Sidelined by COVID, UO alum Jana Schmieding still delivers to campus crowd
Native American comedienne, writer, and Duck Jana Schmieding switched gears ahead of her planned visit to the University of Oregon Tuesday, given she’s no longer a “super dodger.”
Schmieding had planned to do a day full of activities at her alma mater, but tested positive for COVID-19 after landing in Eugene.
“I got it at a Smashing Pumpkins concert at the Hollywood Bowl,” Schmieding told KLCC. “So we’ll blame the Smashing Pumpkins fans.”
Instead, Schmieding did visits and her “BE Indigenous Joy” campus presentation via Zoom to keep people safe.
Of Miniconjou and Sicangu Lakota heritage, Schmieding grew up in Canby. She later studied theater arts at the UO, graduating in 2005.
Following several years of teaching and stand-up comedy, she moved to Los Angeles and got involved in writing and acting for two Native-themed series, “Rutherford Falls” and “Reservation Dogs.” She said while it’s disappointing “Rutherford Falls” wasn’t picked up for a third season, Indigenous representation in popular media is still strong.
“There tend to be elimination of newer shows, shows that don’t have as many viewers,” said Schmieding. “And I think “Rutherford Falls” is possibly sort of a victim of some larger shifts that are happening in the industry. And that we’re seeing with other shows as well.”
Schmieding added many writers and performers formerly with “Rutherford Falls” are already involved with other productions. And while the ongoing storylines of “Rutherford Falls” characters like newly-elected mayor Bobbie Yang and Schmieding’s own Reagan Wells (who was caught in a love triangle at the end of season 2) is now probably up to fan fiction writers, she’s continuing work with “Reservation Dogs”, which has been renewed for a third season.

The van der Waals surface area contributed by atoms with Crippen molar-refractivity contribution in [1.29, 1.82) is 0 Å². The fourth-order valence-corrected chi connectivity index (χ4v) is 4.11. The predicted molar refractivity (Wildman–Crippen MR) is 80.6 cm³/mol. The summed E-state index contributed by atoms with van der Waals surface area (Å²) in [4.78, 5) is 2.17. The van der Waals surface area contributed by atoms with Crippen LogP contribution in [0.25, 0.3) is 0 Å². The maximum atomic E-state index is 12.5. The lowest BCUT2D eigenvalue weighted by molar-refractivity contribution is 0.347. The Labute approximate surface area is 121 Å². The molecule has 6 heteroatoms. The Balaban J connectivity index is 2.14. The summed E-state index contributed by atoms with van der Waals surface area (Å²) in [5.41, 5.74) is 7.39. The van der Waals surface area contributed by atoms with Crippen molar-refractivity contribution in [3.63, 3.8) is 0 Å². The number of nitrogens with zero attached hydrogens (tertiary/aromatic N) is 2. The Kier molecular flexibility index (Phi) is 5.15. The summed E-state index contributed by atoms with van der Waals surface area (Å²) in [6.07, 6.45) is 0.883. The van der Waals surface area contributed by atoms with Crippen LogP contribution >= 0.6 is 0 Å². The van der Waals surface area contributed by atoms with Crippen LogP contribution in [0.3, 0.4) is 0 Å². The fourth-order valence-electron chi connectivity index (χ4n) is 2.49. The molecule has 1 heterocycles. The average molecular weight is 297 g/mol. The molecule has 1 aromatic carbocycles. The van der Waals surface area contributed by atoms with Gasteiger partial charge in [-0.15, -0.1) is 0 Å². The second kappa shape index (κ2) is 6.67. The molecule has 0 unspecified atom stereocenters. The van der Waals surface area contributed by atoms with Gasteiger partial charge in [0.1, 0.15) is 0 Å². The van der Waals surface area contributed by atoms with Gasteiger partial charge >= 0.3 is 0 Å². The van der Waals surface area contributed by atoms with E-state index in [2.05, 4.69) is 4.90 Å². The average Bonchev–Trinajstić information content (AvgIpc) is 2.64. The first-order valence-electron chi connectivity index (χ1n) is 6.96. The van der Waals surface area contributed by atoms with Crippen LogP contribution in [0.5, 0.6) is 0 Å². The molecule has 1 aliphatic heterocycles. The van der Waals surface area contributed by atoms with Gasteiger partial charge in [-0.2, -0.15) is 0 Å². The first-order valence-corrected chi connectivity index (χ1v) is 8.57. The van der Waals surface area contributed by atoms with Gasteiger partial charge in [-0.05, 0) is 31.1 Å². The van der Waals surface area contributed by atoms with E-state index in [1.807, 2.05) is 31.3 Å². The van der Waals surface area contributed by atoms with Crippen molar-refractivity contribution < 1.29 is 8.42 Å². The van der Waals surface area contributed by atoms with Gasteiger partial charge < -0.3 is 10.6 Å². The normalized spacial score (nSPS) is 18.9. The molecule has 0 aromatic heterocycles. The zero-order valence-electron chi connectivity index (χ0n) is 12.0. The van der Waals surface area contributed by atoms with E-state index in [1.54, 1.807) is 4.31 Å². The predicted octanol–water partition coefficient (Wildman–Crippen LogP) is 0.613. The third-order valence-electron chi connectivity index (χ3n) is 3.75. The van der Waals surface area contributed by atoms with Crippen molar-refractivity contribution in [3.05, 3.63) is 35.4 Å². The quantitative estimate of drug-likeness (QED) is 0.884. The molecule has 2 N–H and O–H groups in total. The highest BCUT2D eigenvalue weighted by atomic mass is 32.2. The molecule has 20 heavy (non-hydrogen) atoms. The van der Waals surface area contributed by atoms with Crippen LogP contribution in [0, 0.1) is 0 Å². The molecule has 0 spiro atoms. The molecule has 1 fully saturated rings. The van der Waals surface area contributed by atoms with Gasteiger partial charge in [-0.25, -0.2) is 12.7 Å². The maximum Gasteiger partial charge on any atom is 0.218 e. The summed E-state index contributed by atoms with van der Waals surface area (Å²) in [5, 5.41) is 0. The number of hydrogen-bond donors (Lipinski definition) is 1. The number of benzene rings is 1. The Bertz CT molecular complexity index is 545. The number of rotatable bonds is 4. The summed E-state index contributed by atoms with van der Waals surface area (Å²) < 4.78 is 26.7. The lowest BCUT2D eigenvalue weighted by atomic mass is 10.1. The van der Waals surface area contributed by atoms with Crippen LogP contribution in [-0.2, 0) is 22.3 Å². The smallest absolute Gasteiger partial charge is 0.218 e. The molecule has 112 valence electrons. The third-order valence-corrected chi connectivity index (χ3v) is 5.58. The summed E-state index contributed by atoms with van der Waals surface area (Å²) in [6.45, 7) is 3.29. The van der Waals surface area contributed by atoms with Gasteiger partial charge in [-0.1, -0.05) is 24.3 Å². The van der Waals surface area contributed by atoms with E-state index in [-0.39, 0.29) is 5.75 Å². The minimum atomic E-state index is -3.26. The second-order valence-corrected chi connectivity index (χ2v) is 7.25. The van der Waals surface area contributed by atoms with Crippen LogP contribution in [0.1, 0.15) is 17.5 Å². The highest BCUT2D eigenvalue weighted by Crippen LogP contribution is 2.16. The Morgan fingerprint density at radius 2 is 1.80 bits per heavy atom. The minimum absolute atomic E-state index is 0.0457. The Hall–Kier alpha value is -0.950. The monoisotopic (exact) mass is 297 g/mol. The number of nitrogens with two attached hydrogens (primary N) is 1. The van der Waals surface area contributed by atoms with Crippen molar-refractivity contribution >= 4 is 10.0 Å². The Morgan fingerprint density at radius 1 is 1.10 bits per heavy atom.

Then there’s that movie script in progress, which Schmieding says involves the theme of aunties (real and honorary) in Native communities, and the enduring popularity of Fleetwood Mac’s Stevie Nicks. She added that she'll continue to highlight authentic Native art, beadwork, and other aspects of her culture that goes beyond dated Hollywood depictions.
“Part of my mission as an artist in all aspects of my life is making sure that I’m bringing visibility to Native people in all aspects of how we live,” said Schmieding. “And we live in diverse communities. So I’m very hopeful that I will be cast in roles that don’t rely on my Indigenity to push the story forward as well as roles that do. That’s the hope. And anything that I write for myself and others will definitely be for Native people.”
In the meantime, Schmieding assures fans that her COVID case is mild, she’s up on her vaccinations, and she’s simply resting at her parent’s place in Eugene.
“I’m not suffering at all. And I’m well-taken care of. My mom and my dad are really showing up for me.”
Schmieding’s relatives -including her brother Brian and her grandmother Twila Souers (who got her Ph.D in Native American Women in Early Childhood Education from the UO in 1992), appeared at Tuesday’s event on her behalf.